The la Verna mountain went down in the greatest worldwide holy places’ history thanks to an and encounter full of humanity, kindness and spiritual communion. In spring 1213 Francesco d’Assisi and Friar Leone were passing through Montefeltro county when they suddenly heard of party in the nearby St Leo Castel: could it possibly be some knight’s investiture? That was a chance to meet people, talk to them about the Gospel, about Love. Francesco walked up to castle and perhaps, in the meanwhile, a minstrels competition was running.
He climbed on a stone low wall and started reciting his love song’s main theme: “Tanto è quel bene che aspetto, che ogni pena m’è diletto” (I have cause to rejoice even for pain and sorrow if I think of how much of good I am waiting for). His words were so quivering so that all people’s eyes and minds looked like as if they were captivated by him.
Among them there was Orlando Catani too, Count of Chiusi in Casentino.
He was listening to him increasingly and in the meanwhile he could feel rising deep inside him the need to talk to that new man, to open his heart and soul in their very deepest thoughts. Once Francesco stopped talking, the count made a step forward and asked him. Francesco was glad for that but first he wanted the count to fulfil his duties as a guest, he told him to seat and have dinner with those who had invited him, then, he told him: “We could talk as long as you like it.”
The meeting was intense. Francesco’s word lighted up count’s mind and heart, according to him Francesco was a man of God, but the speaking also made the count able to grasp a little from Francesco’s soul.
Therefore he wanted to make an offering that fixed Francesco’s will and desire of seeking for God and solitude, then he said: -“I had an estate in Tuscany, a faithful mountain, called Vernia Mountain which is very lonely and covered by wilderness, and it is even too suitable for those who are willing to do penance in a forgotten place, or for those who wish for a solitary life. If you might like it, I could give it all away to you and your mates, for my soul release.”
A little later Francesco send two of his mates to have a look, and once they confirmed what they saw coincided with what the count said, he accepted the mountain with great joy.
The Fioretti describe the scene when Francesco came to that place saying that a multitude of birds welcomed him at the foothills shaking their wings to show their bliss and joy. Francesco told his mates that it was a sign of God’s gratification: “Our Lord Jesus Christ likes that and want us to live in such solitary place”. Thus la Verna became one of the hermitages where he liked to spend extended period of retreat. We do not know how many times he went there, but we can state what happen thanks to St Michael, who passed through there in the end of summer 1224, that Francesco’s last time in la Verna was during Lent 1224. He was sick and tired, he gave up on guiding his order that gained the approval of the Rule the previous year with by the Pope Onorio IV (29th November 1223).
The Rule contained the very essential part the Gospel and pointed out the path to follow: according to Francesco in was the beginning of a new itinerary of closeness to God. Nine month earlier, the celebration of Christmas allowed him to empathise with the experience of Incarnation’s poverty (Greccio Nativity scene, 1223. Now the peak of the experience of Love would have come for him: to give his life. Here he had the courage to wish and ask for it during his prayer, solitude and bliss nights: to experience a few of the same love and pain experienced by Jesus during his Easter of Death and Resurrection. He was satisfied: close to the Feast of the Exaltation of the Cross (14th September) his body was marker the same wheals of the Crucifix.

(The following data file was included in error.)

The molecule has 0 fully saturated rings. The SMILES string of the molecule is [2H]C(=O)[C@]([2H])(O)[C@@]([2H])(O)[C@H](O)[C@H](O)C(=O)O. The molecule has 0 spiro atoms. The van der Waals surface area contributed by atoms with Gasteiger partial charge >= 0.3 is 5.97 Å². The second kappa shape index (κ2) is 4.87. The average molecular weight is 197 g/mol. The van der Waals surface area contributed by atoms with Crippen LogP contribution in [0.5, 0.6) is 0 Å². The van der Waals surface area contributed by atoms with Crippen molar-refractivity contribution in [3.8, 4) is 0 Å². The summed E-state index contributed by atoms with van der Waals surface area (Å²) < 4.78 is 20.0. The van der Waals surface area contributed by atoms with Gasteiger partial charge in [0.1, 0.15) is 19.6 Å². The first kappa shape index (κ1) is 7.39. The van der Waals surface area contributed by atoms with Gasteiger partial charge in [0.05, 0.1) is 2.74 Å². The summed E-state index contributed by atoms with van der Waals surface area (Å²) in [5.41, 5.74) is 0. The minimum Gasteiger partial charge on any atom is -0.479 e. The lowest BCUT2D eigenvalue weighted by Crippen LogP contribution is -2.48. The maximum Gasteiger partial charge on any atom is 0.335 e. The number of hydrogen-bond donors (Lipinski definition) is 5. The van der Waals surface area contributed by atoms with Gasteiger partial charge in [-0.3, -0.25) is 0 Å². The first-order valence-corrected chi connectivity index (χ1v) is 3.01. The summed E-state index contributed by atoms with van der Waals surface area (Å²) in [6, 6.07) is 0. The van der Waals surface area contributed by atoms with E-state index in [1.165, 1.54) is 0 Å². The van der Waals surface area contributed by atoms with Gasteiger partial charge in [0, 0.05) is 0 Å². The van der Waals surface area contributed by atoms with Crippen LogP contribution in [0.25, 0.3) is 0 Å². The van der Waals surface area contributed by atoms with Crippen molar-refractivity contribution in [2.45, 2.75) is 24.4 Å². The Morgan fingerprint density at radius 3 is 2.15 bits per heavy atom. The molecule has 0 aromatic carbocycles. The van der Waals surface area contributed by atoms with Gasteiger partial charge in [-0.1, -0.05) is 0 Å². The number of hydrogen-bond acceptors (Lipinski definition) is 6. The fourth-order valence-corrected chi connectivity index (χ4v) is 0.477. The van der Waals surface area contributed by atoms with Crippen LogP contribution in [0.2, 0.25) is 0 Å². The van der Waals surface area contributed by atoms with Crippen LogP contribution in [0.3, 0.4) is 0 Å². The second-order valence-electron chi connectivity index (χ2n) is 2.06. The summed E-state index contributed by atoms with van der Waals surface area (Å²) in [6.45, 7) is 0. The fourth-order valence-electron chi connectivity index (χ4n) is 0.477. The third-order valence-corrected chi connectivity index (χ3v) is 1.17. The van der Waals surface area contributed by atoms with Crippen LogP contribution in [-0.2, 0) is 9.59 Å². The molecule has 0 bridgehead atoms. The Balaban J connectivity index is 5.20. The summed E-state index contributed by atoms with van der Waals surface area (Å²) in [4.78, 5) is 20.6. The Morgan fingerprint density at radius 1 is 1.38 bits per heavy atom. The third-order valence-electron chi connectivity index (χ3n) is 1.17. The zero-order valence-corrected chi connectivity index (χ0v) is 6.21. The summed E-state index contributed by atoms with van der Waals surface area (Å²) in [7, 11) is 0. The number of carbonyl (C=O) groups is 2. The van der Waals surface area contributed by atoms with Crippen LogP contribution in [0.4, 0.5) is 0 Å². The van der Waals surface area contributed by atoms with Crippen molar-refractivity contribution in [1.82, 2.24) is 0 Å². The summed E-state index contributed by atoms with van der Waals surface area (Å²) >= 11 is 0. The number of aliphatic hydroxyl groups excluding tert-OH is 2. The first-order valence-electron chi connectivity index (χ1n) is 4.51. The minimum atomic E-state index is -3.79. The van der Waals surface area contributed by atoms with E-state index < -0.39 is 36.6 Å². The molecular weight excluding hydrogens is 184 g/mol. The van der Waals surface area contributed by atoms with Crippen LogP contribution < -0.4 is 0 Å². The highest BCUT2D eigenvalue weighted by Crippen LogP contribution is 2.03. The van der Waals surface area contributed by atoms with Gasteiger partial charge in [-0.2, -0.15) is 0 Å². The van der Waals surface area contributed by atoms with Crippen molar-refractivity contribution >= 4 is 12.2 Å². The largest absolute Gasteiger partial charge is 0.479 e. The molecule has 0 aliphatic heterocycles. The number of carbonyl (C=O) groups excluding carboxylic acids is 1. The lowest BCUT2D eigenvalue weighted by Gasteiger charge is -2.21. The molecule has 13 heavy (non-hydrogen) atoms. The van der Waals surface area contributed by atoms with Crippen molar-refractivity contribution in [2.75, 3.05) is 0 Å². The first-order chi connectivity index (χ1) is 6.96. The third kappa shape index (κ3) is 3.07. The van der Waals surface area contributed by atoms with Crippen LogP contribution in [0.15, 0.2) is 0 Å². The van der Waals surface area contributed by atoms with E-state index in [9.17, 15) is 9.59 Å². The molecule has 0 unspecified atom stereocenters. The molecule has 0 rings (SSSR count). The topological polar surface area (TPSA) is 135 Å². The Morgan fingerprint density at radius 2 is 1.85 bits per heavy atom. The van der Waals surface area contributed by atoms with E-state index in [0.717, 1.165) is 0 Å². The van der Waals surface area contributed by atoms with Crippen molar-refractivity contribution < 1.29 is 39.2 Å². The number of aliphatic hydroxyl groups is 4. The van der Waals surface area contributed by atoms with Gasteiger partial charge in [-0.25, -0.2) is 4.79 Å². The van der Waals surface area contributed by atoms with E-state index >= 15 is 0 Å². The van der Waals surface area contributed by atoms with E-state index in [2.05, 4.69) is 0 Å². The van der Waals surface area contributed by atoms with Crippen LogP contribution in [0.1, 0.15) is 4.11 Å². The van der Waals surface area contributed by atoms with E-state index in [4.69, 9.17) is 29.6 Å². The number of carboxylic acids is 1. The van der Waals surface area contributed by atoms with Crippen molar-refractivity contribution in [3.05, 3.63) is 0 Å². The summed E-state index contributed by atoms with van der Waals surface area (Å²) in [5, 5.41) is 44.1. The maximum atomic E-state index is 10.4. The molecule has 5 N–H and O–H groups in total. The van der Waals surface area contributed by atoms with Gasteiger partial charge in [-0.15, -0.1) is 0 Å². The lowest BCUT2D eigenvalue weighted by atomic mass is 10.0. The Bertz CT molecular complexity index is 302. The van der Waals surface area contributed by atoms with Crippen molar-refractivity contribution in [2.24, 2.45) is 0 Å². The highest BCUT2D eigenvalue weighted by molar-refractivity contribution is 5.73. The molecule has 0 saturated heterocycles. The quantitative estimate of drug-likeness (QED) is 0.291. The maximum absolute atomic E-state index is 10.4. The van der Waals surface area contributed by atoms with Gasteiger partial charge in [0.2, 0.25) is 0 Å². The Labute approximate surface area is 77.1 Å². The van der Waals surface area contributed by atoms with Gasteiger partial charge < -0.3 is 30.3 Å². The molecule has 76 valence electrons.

Moreover, some nail-shaped outgrowths showed on his hands and feet.
Something like this never happened in history. Twenty years earlier (1205/1206) Francesco started following the Gospel’s teachings listening to the Word of the Lord from the St Damian’s Crucifix: those words and that imagine remained impressed in his heart. Now they were taking shape in his flesh. That was his Easter: the Stigmata Feast liturgy applies St Paul’s words to him: “I was crucified with Jesus Christ and it is not me who lives right now, but it is Jesus who lives in me… indeed I bear Jesus’ stigmata on my flesh (Gal 2,20; 6,17).
Francesco turned into that word of love he had been living, announcing and musing on for years. Toward the end of September he left from la Verna. He had been trying to hide that wonder’s sings, only few among his closest friends became aware of it little time before he passed away (3rd/4th October 1226). La Verna, occupied, beloved and cherished by Friar Francesco’s mates, arises and has its origins in this historic and mysterious event. “Cause of Francesco’s unique experience of Christ, several and pensive souls include that place among the greatest places of Spirit still today.” (Paolo VI). La Verna carries countless messages of beauty, silence, strength, seeking and peace… but they are no more than a small grain of an echo when the la Verna Mountain seemed to be aflame, a gleaming flame sparkling all over in the nearby valleys, as if it was the sun over the earth.
Visiting la Verna feels like overlooking on this mystery, asking for getting exposed to that light.